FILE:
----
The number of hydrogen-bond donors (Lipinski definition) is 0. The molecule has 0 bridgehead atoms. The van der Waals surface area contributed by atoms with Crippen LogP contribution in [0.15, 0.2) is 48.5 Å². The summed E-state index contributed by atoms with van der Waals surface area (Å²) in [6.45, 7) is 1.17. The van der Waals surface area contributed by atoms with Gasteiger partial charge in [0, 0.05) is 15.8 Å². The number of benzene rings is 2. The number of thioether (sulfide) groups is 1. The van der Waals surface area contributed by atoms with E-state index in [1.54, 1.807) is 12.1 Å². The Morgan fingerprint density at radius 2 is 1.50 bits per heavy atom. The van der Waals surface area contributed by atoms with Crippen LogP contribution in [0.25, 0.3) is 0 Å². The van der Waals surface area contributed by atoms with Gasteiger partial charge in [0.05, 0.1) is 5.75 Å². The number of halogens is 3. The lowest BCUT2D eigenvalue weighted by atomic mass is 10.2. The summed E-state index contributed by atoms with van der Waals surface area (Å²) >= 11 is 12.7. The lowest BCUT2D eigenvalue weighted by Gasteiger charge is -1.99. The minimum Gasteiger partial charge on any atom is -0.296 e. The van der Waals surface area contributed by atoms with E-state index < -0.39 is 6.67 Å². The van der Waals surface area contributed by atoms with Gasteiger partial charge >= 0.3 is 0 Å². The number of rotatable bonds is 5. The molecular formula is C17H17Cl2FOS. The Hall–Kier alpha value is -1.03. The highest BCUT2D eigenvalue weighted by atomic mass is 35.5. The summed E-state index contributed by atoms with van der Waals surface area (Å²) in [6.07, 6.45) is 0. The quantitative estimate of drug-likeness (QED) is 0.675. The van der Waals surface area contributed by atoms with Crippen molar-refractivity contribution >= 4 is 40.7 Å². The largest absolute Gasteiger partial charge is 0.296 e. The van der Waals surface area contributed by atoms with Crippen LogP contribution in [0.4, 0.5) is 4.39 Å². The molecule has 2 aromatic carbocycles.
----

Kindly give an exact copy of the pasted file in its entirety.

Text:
The number of hydrogen-bond donors (Lipinski definition) is 0. The molecule has 0 bridgehead atoms. The van der Waals surface area contributed by atoms with Crippen LogP contribution in [0.15, 0.2) is 48.5 Å². The summed E-state index contributed by atoms with van der Waals surface area (Å²) in [6.45, 7) is 1.17. The van der Waals surface area contributed by atoms with Gasteiger partial charge in [0, 0.05) is 15.8 Å². The number of benzene rings is 2. The number of thioether (sulfide) groups is 1. The van der Waals surface area contributed by atoms with E-state index in [1.54, 1.807) is 12.1 Å². The Morgan fingerprint density at radius 2 is 1.50 bits per heavy atom. The van der Waals surface area contributed by atoms with Crippen LogP contribution in [0.25, 0.3) is 0 Å². The van der Waals surface area contributed by atoms with Gasteiger partial charge in [0.05, 0.1) is 5.75 Å². The number of halogens is 3. The lowest BCUT2D eigenvalue weighted by atomic mass is 10.2. The summed E-state index contributed by atoms with van der Waals surface area (Å²) >= 11 is 12.7. The lowest BCUT2D eigenvalue weighted by Gasteiger charge is -1.99. The minimum Gasteiger partial charge on any atom is -0.296 e. The van der Waals surface area contributed by atoms with E-state index < -0.39 is 6.67 Å². The van der Waals surface area contributed by atoms with Gasteiger partial charge >= 0.3 is 0 Å². The number of rotatable bonds is 5. The molecular formula is C17H17Cl2FOS. The Hall–Kier alpha value is -1.03. The highest BCUT2D eigenvalue weighted by atomic mass is 35.5. The summed E-state index contributed by atoms with van der Waals surface area (Å²) in [6.07, 6.45) is 0. The quantitative estimate of drug-likeness (QED) is 0.675. The van der Waals surface area contributed by atoms with Crippen molar-refractivity contribution >= 4 is 40.7 Å². The largest absolute Gasteiger partial charge is 0.296 e. The van der Waals surface area contributed by atoms with Crippen LogP contribution in [0.4, 0.5) is 4.39 Å². The molecule has 2 aromatic carbocycles.